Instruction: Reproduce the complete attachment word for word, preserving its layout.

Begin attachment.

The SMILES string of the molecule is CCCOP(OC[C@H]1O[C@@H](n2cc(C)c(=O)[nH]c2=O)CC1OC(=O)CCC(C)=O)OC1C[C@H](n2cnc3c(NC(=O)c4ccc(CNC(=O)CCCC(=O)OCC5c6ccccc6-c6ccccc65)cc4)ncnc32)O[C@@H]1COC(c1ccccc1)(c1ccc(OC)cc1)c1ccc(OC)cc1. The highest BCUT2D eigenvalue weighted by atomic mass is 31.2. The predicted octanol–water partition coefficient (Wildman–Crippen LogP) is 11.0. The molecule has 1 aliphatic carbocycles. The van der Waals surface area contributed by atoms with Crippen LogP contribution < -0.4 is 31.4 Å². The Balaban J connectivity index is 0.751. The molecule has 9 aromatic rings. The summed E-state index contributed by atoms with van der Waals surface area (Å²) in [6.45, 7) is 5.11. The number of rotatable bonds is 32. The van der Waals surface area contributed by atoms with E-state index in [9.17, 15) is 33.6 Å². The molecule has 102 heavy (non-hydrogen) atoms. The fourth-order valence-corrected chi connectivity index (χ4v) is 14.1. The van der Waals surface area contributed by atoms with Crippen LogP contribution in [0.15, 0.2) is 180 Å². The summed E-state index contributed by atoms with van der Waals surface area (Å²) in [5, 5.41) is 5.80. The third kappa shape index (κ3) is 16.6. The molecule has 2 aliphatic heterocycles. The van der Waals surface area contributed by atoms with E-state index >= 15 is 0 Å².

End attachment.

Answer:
The SMILES string of the molecule is CCCOP(OC[C@H]1O[C@@H](n2cc(C)c(=O)[nH]c2=O)CC1OC(=O)CCC(C)=O)OC1C[C@H](n2cnc3c(NC(=O)c4ccc(CNC(=O)CCCC(=O)OCC5c6ccccc6-c6ccccc65)cc4)ncnc32)O[C@@H]1COC(c1ccccc1)(c1ccc(OC)cc1)c1ccc(OC)cc1. The highest BCUT2D eigenvalue weighted by atomic mass is 31.2. The predicted octanol–water partition coefficient (Wildman–Crippen LogP) is 11.0. The molecule has 1 aliphatic carbocycles. The van der Waals surface area contributed by atoms with Crippen LogP contribution < -0.4 is 31.4 Å². The Balaban J connectivity index is 0.751. The molecule has 9 aromatic rings. The summed E-state index contributed by atoms with van der Waals surface area (Å²) in [6.45, 7) is 5.11. The number of rotatable bonds is 32. The van der Waals surface area contributed by atoms with E-state index in [9.17, 15) is 33.6 Å². The molecule has 102 heavy (non-hydrogen) atoms. The fourth-order valence-corrected chi connectivity index (χ4v) is 14.1. The van der Waals surface area contributed by atoms with Crippen LogP contribution in [0.15, 0.2) is 180 Å². The summed E-state index contributed by atoms with van der Waals surface area (Å²) in [5, 5.41) is 5.80. The third kappa shape index (κ3) is 16.6. The molecule has 2 aliphatic heterocycles. The van der Waals surface area contributed by atoms with E-state index >= 15 is 0 Å².